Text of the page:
Purely by coincidence, the Twin Cities is hosting two fine productions of classic plays about the difficulty of being a good person in the modern world. “The Good Person of Szechwan” is a mostly sunny look at that dilemma, presented by Ten Thousand Things, whereas the Guthrie Theater’s “An Enemy of the People” is a grimmer take.
British director Lyndsey Turner begins this adaptation like a magician who opens her act by showing us the inside of a top hat so we can see there’s nothing in it. Merle Hensel’s turntable-mounted set revolves in front of us, showing every inch of its three segments, which depict a party in the home of Tom and Kate Stockmann, their rooms tersely decorated with Design Within Reach-esque pieces that seem calculated to make you not want to sit on them.
The set continues reconfiguring itself throughout the play — sometimes in ways that barely seem possible — until, like that magician’s hat, the whole thing disappears into thin air. Which could be a metaphor for the vanishing illusions of Tom (Billy Carter), who learns at the beginning of the play that the public baths he supervises are not the healing balm advertised to tourists but a poisonous stew.
“An Enemy of the People” finds him trying to make this discovery public with the help of a newspaper reporter (Mo Perry) and editor (J.C. Cutler) until, isolated in a spotlight as the play closes, he finally realizes he is alone in his fight.
Written in 1882, the original “An Enemy of the People” is a problematic play, given some of the troubling ideas Henrik Ibsen expressed in it, but adapter Brad Birch’s pared-down, bitterly amusing take is like a radically rethought cover of a song such as Club Nouveau’s “Lean on Me” or Tortoise and Bonnie “Prince” Billy’s “Daniel”: The framework is there, but it accommodates lots of new stuff, too.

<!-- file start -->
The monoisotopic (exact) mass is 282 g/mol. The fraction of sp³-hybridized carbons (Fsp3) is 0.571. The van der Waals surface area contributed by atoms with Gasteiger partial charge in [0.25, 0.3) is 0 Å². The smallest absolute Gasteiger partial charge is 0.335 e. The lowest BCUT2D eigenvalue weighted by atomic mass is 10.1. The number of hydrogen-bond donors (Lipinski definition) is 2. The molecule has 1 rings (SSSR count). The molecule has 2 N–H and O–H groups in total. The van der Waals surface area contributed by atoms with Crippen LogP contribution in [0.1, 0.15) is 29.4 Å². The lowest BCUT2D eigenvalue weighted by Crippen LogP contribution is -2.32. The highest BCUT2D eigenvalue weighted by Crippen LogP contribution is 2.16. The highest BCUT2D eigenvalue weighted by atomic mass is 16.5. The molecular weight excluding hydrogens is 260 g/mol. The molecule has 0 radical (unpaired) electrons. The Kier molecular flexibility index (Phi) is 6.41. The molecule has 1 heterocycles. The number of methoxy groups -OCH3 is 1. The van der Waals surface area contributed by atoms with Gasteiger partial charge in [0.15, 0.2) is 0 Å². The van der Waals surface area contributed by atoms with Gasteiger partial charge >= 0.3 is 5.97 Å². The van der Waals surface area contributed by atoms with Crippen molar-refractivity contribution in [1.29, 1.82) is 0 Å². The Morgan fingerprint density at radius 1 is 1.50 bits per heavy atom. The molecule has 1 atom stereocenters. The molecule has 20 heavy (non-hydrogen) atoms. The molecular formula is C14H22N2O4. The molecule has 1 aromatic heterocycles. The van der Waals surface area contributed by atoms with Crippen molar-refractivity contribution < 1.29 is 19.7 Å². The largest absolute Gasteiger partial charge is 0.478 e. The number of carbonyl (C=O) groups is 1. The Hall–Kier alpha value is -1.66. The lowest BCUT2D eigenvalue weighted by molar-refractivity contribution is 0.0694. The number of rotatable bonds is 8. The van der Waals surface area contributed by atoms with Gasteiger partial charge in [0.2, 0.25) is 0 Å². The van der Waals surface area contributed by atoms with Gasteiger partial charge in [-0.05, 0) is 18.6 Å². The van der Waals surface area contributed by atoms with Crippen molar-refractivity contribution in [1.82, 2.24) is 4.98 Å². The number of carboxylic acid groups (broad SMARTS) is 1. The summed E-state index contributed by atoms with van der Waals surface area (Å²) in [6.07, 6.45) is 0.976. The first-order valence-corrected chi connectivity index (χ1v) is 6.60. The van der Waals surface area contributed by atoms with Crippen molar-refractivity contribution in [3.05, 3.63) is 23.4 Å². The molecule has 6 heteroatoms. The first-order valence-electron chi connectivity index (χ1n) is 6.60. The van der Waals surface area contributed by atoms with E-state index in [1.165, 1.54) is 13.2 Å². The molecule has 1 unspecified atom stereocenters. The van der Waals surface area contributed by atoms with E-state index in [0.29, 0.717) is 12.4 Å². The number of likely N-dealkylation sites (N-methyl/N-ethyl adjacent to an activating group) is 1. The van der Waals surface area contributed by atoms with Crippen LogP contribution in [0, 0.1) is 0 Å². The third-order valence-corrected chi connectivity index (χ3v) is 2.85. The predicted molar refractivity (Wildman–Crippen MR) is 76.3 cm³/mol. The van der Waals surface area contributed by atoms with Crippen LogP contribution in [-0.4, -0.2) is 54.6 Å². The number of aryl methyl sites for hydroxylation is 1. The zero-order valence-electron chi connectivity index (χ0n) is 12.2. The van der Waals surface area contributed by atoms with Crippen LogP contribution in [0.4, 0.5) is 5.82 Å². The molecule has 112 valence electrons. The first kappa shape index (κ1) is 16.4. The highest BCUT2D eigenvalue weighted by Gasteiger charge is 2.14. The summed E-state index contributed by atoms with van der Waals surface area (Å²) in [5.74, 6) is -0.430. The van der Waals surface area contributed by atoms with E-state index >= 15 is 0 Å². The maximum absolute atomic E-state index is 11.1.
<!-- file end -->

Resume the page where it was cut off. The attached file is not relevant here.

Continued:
On opening night, the audience was all over a scene in which two characters debated the existence of alternative “truths”: “Your facts are not the only facts, Tom,” says Stockmann’s brother, Peter (“Desperate Housewives” star Ricardo Chavira), who is the town’s mayor and wants the polluted baths to stay open. Didn’t Kellyanne Conway just say that on the news?
Climate change also factors into Birch’s adaptation, as does the idea that good and bad are not as black and white as Tom would like them to be. His wife (Sarah Agnew), who seems to be a Lady Macbeth-like figure in the early going, reappears at the end of the play to caution Tom that he may be trying to do good but that he is doing it badly. Agnew’s passion brings a late note of humanity to what is otherwise a chilly, intellectual “Enemy of the People.”
Underscored throughout by an industrial thrum, this production may be, above all, a critique of privilege. Whether they’re liberal or conservative, its characters — wealthy, educated and seemingly compassionless — debate what to do about the baths, but there’s barely a mention of the eventual victims, who will wade into the healing waters and leave with damage to their internal organs. The talk of poisoned water is at a theoretical remove, because the decisions are being made by people who won’t really be affected by them. Oh, and for what it’s worth, the mayor of Flint, Mich., says some homes there still don’t have clean water.